How to understand the overwhelming Samarkand
Samarkand is an exotic place in Central Asia, Uzbekistan. I discovered it in June and was already too hot. There is no shadow there, there is no hope for rains. Despite all these, an impressive city I fell in love with!
Samarkand is one of the oldest world’s cities. It is 2700 years old and was founded at the same time as Rome and Babylone, under the name of Afrasiab. Its actual name of Samarkand has a Persian origin and means the stonefort.
Samarkand was named the pearl of the Orient, the oriental Rome. It is, first of all, an Islamic city and a traditionally Islamic centre of scholar studies. You can find, see and admire here three Islamic universities from different periods of time, based in the fascinating square of Registan. Registan is a typically Islamic architecture, similar to the Spanish Alhambra and the Istanbul Blue Mosque. Registan means the sandy place, here were made the public executions and the sand was used for cleaning.
The three Islamic universities are:
–Ulugbek Madrasah, build between 1417-1420. During the XVth century was Islam’s bigger university. You can admire the geometry mosaique, the high wide arches, and the proportional minarets.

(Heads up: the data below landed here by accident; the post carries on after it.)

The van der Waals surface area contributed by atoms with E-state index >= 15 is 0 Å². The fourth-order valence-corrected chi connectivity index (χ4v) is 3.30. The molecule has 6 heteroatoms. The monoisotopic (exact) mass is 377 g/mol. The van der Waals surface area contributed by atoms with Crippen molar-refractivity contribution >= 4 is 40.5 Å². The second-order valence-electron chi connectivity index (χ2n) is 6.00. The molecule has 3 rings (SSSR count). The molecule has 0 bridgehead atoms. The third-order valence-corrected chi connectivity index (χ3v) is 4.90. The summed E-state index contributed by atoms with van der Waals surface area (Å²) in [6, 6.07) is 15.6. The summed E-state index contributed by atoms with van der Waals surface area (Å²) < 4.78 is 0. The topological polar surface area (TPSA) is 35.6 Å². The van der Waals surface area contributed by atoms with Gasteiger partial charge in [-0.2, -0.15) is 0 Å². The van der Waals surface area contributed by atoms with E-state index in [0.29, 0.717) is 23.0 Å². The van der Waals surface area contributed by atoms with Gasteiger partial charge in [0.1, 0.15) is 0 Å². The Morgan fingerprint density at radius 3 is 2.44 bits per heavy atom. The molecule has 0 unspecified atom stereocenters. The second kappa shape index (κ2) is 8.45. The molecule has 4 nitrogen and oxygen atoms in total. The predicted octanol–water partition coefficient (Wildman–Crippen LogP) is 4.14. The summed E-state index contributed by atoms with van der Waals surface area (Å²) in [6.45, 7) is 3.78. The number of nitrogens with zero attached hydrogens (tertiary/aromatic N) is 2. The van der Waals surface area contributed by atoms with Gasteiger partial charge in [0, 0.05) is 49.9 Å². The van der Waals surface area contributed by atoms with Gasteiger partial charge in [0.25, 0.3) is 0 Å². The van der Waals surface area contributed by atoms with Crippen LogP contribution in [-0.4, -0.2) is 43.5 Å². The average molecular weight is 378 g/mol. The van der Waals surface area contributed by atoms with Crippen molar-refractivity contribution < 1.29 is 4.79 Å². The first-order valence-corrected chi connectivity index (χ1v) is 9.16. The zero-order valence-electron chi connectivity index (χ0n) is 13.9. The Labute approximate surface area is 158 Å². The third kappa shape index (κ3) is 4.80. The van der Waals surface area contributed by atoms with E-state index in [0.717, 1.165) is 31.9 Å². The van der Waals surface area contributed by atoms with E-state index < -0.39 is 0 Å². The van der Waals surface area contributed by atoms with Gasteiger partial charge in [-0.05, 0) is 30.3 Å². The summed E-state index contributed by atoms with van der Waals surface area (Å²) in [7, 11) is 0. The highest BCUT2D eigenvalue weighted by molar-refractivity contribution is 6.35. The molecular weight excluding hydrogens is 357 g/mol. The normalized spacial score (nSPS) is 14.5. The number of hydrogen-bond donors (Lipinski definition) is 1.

Sher Dor Madrasah (1619-1636) is much Sobre, very harmonic and symmetric
Tilya kori Madrasah (1649-1669), named also the golden building.
In the good old times, before the XIIth century, Samarkand was much important and bigger than today(400 000 inhabitants in 2005).
The city lies in the neighborhood of Silky Road, which had a major contribution to the city importance and prosperity. It was first an oase on this road, where camels and people stopped to refresh.
In the XVIIIth century, the city was destroyed by the Mongols lead by Genghis Han and needed a few decades to recover. In the XVth century, Tamerlan declared Samarkand the capital of his huge empire, and the city flourished again. Tamerlan also protected arts and culture, and during his rule were build most of the old buildings I mentioned above.
Samarkand is hot, interesting, deep, and special. The people are good hosts, and very normal, have no afraid of fanatic Muslims. My tip: visit Samarkand, but not in summer.